Hi Arezzo.

    I prefer the 308 QV instead of a 328, and maybe I like more the US version than the Euro. Is the best 308 and has the exact mix from modernity and classy style.
    And don't worry about more weight or a little bit less power. If you want to have hundreds horsepower under your right foot, go to buy a modern car. For sure that for the same amount of a 308 value you can find powerful and modern used sporty cars -with cheapest maintenance-. Is easy to find a used Porsche Boxter or a Mercedes SLK Kompressor for a third part of a 308 value -because these ones don't have the Ferrari 308 soul-. The 308 is a car to enjoy with. His lines, his style, the sound of the engine... The Ferrari heritage.
    I don't like my 308 to do spirited driving. I enjoy it all the time, cleaning, polishing, changing rusted bolts or old hoses... Maybe I can't express it clearly.
    Go to buy any 308 you want -in perfect shape of course-. You're buying a part of the history, a part of the Ferrari heritage -I'm not talking about quality or power-.
    Can you feel it?
     
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  13. CliffBeer

    CliffBeer Formula 3

    Apr 3, 2005
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    They're all great cars. The 328 will command a good sized premium over a 1981 gtsi so you've got to really want a 328. The 328 is a little faster than the early carb's cars and the non-QV 308s but none of them (including the 328) is a screamer by modern performance car standards - plenty of Acuras, Subarus, Mustangs willl smoke a 328 in a drag race. It's like saying a 12-speed bike is faster than a 10-speed. Probably true, but a bicycle isn't a super speedy way to get around. The 308gtsi is probably the slowest, but who cares? Just sit back and enjoy the experience.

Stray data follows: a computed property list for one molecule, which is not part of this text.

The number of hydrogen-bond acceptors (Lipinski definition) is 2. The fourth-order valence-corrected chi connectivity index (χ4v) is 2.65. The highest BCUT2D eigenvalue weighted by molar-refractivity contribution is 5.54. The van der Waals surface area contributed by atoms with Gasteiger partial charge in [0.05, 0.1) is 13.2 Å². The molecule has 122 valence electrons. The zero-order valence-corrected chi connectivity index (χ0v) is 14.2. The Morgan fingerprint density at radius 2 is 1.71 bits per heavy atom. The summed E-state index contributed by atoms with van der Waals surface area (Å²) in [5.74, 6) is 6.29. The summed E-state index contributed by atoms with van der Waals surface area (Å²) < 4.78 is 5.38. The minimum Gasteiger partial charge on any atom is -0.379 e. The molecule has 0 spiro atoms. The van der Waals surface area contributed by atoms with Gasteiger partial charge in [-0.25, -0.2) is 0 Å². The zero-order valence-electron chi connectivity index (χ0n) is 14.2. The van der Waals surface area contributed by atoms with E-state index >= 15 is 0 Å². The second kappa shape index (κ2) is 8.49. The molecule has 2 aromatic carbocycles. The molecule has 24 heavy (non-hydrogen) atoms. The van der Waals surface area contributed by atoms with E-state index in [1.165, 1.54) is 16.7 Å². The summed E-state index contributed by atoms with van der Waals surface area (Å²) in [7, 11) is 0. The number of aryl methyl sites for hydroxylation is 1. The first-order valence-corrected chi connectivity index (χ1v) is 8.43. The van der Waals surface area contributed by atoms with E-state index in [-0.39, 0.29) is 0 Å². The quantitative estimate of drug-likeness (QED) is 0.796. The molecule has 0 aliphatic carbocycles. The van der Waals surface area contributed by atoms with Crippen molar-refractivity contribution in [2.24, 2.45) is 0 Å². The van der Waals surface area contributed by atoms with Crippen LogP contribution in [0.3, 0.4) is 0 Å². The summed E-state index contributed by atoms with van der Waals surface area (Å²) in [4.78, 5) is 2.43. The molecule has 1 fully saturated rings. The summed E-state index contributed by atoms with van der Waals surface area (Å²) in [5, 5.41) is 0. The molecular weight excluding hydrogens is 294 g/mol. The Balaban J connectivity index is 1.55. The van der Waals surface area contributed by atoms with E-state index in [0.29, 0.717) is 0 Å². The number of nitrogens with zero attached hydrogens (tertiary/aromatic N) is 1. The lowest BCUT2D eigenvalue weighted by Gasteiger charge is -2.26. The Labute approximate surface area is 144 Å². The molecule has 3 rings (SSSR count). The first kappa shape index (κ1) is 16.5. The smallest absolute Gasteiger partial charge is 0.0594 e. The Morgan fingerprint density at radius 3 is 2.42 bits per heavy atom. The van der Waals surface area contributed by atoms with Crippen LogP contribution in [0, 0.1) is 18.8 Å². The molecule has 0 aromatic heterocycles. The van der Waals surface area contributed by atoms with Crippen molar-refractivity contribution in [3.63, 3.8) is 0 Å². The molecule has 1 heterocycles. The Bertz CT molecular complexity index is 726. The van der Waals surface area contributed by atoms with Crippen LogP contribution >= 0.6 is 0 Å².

14. Jkuz

    Jkuz Karting
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    #11 Jkuz, Mar 15, 2009
    Last edited by a moderator: Sep 7, 2017
    +1!!

    I personally prefer the black bumpers of the 308 over the colored ones on the 328, the concave wheels, and the older style interior of the 308 over the abundance of plastic in the 328. There's a lot to be said for more power and added reliability of a newer car, though, so if those aesthetic things don't matter much to you, go for the 328!
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  15. 2dinos

    2dinos F1 Rookie

    Jan 13, 2007
    2,525
    I've been next to a 81 GTSi with my '78, and I couldn't pull ahead. We were rolling pretty good, and I couldn't support the 2Vi criticism. I thought that thing scooted quite well. Also, I was on the track dicing with a 328 against my '78, and I thought the 328 performed well, but could not pull ahead of me anywhere on the track. Now - the TR alongside me on the front straight approaching start/finish would pull on me making me feel like I was a bit slow / de-tuned, and the F40 would just walk past me when the throttle was wide open in 2nd or 3rd gear.